Auckland company Stevenson Group has taken away a highly commended award in the Skills Highway Award category of the 2011 Equal Employment Opportunities Trust (EEO Trust) Work and Life Awards.
Department of Labour deputy chief executive for policy and research Jeremy Corban (right) presents a Skills Highway certificate to Stevenson Group chief executive Mark Franklin at the 2011 Equal Employment Opportunities Trust Work and Life Awards.
The award recognises employers who successfully boosted employees’ reading, writing, maths and communications skills with workplace literacy training.
Sponsored by the Department of Labour, it is one of six award categories within the annual EEO Trust Work and Life Awards announced in late August.
Stevenson Group chief executive Mark Franklin is delighted with the award.
"To come this far so early in our journey gives us a lot of pride – and a lot of impetus to keep going with what we’ve started."
Stevenson is a 100-year-old family-owned business that provides services and products to the quarrying, mining, construction, engineering and infrastructure sectors.
In 2010, the company ran its first-ever, five-day literacy course for 53 workers. This year, it rolled out the same course to another 50 employees.
Provided by The Learning Wave, the course takes a broad view of literacy, focusing on everything from problem solving, critical thinking, reading, writing and maths to self-awareness, physical health and relationships.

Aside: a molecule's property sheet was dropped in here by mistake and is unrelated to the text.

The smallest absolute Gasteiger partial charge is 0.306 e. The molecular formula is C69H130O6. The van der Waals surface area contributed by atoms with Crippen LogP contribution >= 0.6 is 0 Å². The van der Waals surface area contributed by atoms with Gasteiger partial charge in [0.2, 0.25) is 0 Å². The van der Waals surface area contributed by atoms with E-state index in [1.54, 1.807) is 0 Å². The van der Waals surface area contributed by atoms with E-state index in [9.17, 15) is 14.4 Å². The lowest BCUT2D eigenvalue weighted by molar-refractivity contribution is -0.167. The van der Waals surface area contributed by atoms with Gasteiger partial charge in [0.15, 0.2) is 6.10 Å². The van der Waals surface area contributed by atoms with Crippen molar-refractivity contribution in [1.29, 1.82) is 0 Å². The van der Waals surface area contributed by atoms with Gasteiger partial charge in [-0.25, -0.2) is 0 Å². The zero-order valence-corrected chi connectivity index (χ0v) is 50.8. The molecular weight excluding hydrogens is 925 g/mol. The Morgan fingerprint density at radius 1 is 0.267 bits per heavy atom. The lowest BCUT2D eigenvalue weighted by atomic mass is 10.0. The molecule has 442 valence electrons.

"Every company will do it differently. But we see this approach as the best option for us. In today’s world, all these things are fundamental to life. You need them all to live and work well," says Mr Franklin.
The company pays staff to attend in company time, offering training to quarry workers, supervisors, machine operators, apprentices, engineers and truck drivers.
Mr Franklin makes it clear to everyone that he backs the training 100 percent.
Stevenson managers and supervisors say teamwork and communication continues to improve.
Employees are more confident, they question and solve problems more readily and relate better to their colleagues.
Mr Franklin believes it’s a mistake to see literacy training as simply about improving literacy and numeracy skills and nothing else – it can boost business productivity too, he says.
"We’re like any ambitious company. All our people need the ability to communicate confidently with each other, work as part of a team and keep their mates safe on the job. They also need the skills to deal with the necessary paperwork and instructions required for their roles.
"With these things sorted, they are more productive. They are better able to adapt to change, avoid potentially dangerous situations and learn new skills and practices," he says.
Jeremy Corban, head of policy and research at the Department of Labour, says: "We can learn a lot from what Stevenson Group has achieved from their approach to literacy training. I encourage other large, well-established firms striving to achieve high standards to follow their lead."
For more on the Skills Highway Award and workplace literacy training, visit the Department’s Skills Highway website: